A. Current density distribution (color indication 0–180 A/m2) on the brain surface with and without craniectomy (no resection). The skin surface (with placed electrodes) is shown for orientation. Craniectomy significantly increases the current density in the region of pathology underlying the craniectomy (black ellipse, Fig 1C). This in turn leads to increased field strength in the affected region. B. Topographical distribution of the current density on the skin surface with and without craniectomy (range 0–250 A/m2). Craniectomy causes the current to be shunted through the skull defect thereby lowering the current density in the skin region between the active electrodes. The figure also shows how individual electrodes in the arrays contribute differently in the two situations.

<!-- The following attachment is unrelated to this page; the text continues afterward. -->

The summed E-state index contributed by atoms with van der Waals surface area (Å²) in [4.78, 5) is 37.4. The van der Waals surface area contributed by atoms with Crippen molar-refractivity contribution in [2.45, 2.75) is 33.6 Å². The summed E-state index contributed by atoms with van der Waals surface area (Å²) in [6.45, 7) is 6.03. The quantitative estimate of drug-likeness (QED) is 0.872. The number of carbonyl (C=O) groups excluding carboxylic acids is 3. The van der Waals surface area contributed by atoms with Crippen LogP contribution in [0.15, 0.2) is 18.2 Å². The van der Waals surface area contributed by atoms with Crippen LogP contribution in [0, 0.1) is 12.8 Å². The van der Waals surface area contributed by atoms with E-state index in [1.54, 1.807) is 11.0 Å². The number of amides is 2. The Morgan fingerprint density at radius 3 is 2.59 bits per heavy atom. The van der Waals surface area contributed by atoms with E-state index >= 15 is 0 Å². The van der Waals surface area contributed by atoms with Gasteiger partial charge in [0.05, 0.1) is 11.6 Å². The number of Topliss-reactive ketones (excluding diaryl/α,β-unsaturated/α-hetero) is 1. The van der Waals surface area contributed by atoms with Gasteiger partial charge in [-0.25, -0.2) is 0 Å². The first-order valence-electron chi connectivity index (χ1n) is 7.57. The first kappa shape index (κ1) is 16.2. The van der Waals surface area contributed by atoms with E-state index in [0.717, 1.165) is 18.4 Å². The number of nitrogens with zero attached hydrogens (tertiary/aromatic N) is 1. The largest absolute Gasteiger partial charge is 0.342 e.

Effect of craniectomy after tumor resection
Following resection of the tumor, standard craniectomy produced a qualitatively comparable enhancement of treatment efficacy, although the absolute effect (Fig 6) and topographical field distribution were significantly different from the preresection results (Fig 7).
Percentage of tissue exposed to field strengths above the corresponding value on the abscissa (craniectomy—stippled line; no craniectomy—solid line). Rows represent different tissues and columns the L/R and A/P electrode pairs, as indicated. Craniectomy significantly increases the field strength in the peritumoral region compared to the situation with no craniectomy. The field strengths in healthy tissues were largely unaffected.